I headed up to Jackson with a great group of Backcountry Gearheads and customers, where I spent Thursday night eating, drinking, and reveling in my first experience in this quintessential ski town. Friday morning came early—a little nervous, a slight tinge of hangover, and terrified that I’d forgotten to pack an essential piece of gear. Once the rest of my group headed off to their more advanced clinics, I was left as the lone Backcountry employee in the Intro to Backcountry Skiing clinic.
My new group introduced themselves, some had toured before, others like me hadn’t—about ten of us in all under the direction of two Exum guides. We all made our way up to Grand Teton National Park, thrilled at the prospect of skiing some of our country’s most prized public lands inside the park boundaries. Light cloud cover filtering the sunlight made for beautiful and comfortable conditions.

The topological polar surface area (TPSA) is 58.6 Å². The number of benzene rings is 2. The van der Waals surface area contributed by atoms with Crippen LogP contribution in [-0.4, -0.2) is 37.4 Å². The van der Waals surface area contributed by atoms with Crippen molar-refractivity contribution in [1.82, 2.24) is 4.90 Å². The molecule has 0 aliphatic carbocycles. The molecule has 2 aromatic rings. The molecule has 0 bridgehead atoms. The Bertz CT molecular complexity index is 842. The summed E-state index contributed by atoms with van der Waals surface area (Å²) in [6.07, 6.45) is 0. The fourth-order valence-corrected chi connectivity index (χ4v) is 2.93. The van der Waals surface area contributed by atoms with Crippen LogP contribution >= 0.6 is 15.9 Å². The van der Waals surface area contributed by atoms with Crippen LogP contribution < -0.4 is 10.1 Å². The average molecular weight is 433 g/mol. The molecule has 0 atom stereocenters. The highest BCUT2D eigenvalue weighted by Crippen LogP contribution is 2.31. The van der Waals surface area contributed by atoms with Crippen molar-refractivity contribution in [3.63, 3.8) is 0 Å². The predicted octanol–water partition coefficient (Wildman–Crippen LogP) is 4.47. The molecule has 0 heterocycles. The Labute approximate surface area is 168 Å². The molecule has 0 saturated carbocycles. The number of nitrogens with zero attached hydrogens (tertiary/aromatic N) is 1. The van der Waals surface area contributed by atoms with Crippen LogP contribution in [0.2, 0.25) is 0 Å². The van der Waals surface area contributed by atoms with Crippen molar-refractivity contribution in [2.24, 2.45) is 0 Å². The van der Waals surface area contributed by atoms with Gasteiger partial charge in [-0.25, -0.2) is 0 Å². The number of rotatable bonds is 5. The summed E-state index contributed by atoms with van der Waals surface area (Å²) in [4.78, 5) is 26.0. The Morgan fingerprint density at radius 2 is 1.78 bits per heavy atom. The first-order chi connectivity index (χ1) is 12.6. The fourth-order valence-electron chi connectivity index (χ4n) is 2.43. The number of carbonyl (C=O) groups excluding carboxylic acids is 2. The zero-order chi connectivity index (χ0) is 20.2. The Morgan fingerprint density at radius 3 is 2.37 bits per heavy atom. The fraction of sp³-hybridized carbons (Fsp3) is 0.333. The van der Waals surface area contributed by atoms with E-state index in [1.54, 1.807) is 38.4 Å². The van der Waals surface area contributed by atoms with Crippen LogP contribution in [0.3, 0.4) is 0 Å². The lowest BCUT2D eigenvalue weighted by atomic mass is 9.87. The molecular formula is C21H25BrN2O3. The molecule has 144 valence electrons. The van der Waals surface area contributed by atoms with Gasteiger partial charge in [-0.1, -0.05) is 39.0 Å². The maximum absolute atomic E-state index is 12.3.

Our guides, Ben Hoiness and Kai Girard, went over the basics of our equipment and checked our beacons, and then we took off skinning across the frozen Jackson Lake to one of hundreds of peaks in the park that go by only a number. On the long but flat slog across the lake the guides talked a bit about avalanche safety, discussed what they’d be looking for as we approached the peaks on the other side of the lake.
They explained a bit about the day’s avalanche foreceast, which was a “considerable” rating from the Bridger Teton Avalanche Center—the “considerable” rating representing the widest spectrum of conditions and falling between “moderate” and “high.” A persistent weak layer in the snow, explained Ben, contributed to a good recipe for a potential avalanche. Because of this we’d stick to low angle slopes and avoid the most hazardous terrain.